Family Relationships

Join other women in the sandwich generation - share ideas and solutions as you learn to nourish family relationships without starving yourself.

Tuesday, March 04, 2008

We had such an interesting email from Dina that we wanted to share it with you. She was commenting on the the virtual book tour we hosted for Carol Tavris. In reaction to Carol's thoughts about resolving conflicts with your partner, Dina said, "Right you are that finding common ground, or a 'shared story', can be the beginning to resolution. Most reasonable people would agree with that. The problem is finding a strategy for how to reach commonality. That's where most couples, even the most well-intentioned ones, get stuck. They don't know how to say what matters most without being hurtful. Or, how to problem-solve in a way that respects both people. None of that is in the marriage instructions manual."

Then Dina went on to say, "If it's okay, I'd like to share a bit of practical advice. First, decide what are wants and what are absolute needs. Often in conflict, we demand what we want because it's most convenient and desirable. It's human nature, and leads to arguments. (And, no, saying I need it doesn't automatically make something a need- sorry). Needs are essentials."

"Here's a simple example: I want to go to the movies. You want to go to dinner, and we only have time for one activity. Focusing on our desires only gets us stuck-movies, dinner, movies, dinner. Things change if we shift the conversation. If we talk about our respective needs- to eat, to be entertained and spend time together- we can generate more options to meet those needs. Like, going to a drive-in movie instead. Have trouble identifying your needs from wants? Ask yourself: why and so what? Why is that important and what will be different if I get it?"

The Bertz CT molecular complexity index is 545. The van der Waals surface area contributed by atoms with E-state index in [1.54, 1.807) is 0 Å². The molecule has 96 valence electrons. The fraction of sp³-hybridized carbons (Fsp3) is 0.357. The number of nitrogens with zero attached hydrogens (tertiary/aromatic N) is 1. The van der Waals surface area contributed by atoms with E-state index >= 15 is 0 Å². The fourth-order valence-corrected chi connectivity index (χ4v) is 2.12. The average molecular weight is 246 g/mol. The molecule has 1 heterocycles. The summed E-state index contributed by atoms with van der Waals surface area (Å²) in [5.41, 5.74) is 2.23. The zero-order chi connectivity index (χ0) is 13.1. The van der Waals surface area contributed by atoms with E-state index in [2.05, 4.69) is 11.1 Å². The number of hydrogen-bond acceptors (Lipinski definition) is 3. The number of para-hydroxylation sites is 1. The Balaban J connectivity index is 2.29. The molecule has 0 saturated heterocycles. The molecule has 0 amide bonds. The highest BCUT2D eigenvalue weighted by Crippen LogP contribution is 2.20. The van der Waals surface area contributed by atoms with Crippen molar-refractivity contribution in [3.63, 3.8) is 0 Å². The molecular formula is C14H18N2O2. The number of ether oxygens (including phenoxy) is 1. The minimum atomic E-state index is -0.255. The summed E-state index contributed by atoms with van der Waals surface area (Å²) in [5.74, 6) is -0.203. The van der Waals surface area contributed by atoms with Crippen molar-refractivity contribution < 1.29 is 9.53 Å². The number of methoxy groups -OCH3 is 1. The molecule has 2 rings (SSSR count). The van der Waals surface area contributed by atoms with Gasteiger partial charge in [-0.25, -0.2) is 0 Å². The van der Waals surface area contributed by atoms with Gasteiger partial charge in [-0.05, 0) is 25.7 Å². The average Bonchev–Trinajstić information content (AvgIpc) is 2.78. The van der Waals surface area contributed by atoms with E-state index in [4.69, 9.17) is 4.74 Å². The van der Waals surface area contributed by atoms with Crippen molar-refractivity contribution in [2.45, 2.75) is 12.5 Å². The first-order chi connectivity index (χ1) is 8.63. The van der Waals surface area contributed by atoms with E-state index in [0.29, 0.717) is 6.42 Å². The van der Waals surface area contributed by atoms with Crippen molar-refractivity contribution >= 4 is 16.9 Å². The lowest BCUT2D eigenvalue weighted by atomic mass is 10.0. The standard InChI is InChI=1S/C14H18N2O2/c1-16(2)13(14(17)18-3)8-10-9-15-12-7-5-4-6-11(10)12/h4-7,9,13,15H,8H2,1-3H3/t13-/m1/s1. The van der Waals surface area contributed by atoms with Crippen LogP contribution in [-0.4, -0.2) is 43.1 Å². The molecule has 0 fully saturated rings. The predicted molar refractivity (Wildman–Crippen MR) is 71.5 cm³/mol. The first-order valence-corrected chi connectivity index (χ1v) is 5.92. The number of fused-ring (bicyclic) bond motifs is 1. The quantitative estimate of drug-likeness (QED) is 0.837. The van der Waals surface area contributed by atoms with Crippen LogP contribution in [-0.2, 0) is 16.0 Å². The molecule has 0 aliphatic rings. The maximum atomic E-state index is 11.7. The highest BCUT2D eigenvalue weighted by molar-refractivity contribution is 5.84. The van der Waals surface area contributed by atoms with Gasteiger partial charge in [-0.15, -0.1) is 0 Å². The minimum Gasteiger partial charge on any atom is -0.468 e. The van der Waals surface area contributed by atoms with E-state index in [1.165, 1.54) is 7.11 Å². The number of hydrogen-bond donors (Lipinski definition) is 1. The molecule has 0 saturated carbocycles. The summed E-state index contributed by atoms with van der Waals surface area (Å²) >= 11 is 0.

Dina continued, "Second, make time to learn how to talk to each other. Loving negotiation is an essential part of marriage and a required skill for sandwiched boomers, male or female. Take a mediation course to boost your comfort and abilities to negotiate better. Even if a resolution isn't possible, your relationship will be enhanced by knowing how to say what's most important to you, listen compassionately and create realistic options."

If you would like to hear more from Dina - who says she is "on a mission to re-invent midlife marriage" - check out her site,, and let us know what you think.

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Anonymous Anonymous said...

A well intentioned and preactical site - that's what I like, useful information.

1:30 PM  

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